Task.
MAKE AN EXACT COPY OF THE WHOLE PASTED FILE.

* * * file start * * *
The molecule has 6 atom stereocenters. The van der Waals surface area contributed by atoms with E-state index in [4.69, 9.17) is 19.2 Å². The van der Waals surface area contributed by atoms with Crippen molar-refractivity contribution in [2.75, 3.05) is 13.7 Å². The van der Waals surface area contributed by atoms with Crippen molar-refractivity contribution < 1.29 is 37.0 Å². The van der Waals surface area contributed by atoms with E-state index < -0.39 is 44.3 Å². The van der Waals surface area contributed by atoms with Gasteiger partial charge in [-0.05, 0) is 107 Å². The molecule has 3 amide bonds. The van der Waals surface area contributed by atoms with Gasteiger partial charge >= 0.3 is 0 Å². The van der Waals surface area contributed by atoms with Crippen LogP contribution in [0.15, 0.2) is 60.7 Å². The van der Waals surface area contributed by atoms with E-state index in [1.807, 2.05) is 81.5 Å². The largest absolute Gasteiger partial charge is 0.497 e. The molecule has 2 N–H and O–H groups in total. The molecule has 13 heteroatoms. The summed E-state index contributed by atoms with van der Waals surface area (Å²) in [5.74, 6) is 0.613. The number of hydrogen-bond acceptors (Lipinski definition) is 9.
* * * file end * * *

The molecule has 6 atom stereocenters. The van der Waals surface area contributed by atoms with E-state index in [4.69, 9.17) is 19.2 Å². The van der Waals surface area contributed by atoms with Crippen molar-refractivity contribution in [2.75, 3.05) is 13.7 Å². The van der Waals surface area contributed by atoms with Crippen molar-refractivity contribution < 1.29 is 37.0 Å². The van der Waals surface area contributed by atoms with E-state index < -0.39 is 44.3 Å². The van der Waals surface area contributed by atoms with Gasteiger partial charge in [-0.05, 0) is 107 Å². The molecule has 3 amide bonds. The van der Waals surface area contributed by atoms with Gasteiger partial charge >= 0.3 is 0 Å². The van der Waals surface area contributed by atoms with Crippen LogP contribution in [0.15, 0.2) is 60.7 Å². The van der Waals surface area contributed by atoms with E-state index in [1.807, 2.05) is 81.5 Å². The largest absolute Gasteiger partial charge is 0.497 e. The molecule has 2 N–H and O–H groups in total. The molecule has 13 heteroatoms. The summed E-state index contributed by atoms with van der Waals surface area (Å²) in [5.74, 6) is 0.613. The number of hydrogen-bond acceptors (Lipinski definition) is 9.